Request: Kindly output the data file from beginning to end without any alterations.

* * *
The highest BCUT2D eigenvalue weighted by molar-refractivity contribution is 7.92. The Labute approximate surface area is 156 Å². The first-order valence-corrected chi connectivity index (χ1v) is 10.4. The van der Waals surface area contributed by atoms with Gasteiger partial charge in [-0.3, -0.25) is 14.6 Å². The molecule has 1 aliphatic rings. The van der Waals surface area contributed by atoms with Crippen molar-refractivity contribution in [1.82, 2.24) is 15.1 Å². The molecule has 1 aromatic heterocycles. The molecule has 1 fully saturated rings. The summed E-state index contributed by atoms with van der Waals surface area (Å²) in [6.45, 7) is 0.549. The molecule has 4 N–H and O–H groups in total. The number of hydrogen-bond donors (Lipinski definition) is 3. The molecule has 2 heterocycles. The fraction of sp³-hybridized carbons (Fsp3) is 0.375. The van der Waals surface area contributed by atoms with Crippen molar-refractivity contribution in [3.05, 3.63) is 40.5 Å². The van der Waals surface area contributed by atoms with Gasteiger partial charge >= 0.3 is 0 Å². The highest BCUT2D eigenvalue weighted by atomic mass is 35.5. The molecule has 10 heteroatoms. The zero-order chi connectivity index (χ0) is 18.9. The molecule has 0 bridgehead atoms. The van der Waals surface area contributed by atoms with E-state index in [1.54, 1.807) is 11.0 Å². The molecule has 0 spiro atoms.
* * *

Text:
The highest BCUT2D eigenvalue weighted by molar-refractivity contribution is 7.92. The Labute approximate surface area is 156 Å². The first-order valence-corrected chi connectivity index (χ1v) is 10.4. The van der Waals surface area contributed by atoms with Gasteiger partial charge in [-0.3, -0.25) is 14.6 Å². The molecule has 1 aliphatic rings. The van der Waals surface area contributed by atoms with Crippen molar-refractivity contribution in [1.82, 2.24) is 15.1 Å². The molecule has 1 aromatic heterocycles. The molecule has 1 fully saturated rings. The summed E-state index contributed by atoms with van der Waals surface area (Å²) in [6.45, 7) is 0.549. The molecule has 4 N–H and O–H groups in total. The number of hydrogen-bond donors (Lipinski definition) is 3. The molecule has 2 heterocycles. The fraction of sp³-hybridized carbons (Fsp3) is 0.375. The van der Waals surface area contributed by atoms with Crippen molar-refractivity contribution in [3.05, 3.63) is 40.5 Å². The van der Waals surface area contributed by atoms with Gasteiger partial charge >= 0.3 is 0 Å². The highest BCUT2D eigenvalue weighted by atomic mass is 35.5. The molecule has 10 heteroatoms. The zero-order chi connectivity index (χ0) is 18.9. The molecule has 0 bridgehead atoms. The van der Waals surface area contributed by atoms with E-state index in [1.54, 1.807) is 11.0 Å². The molecule has 0 spiro atoms.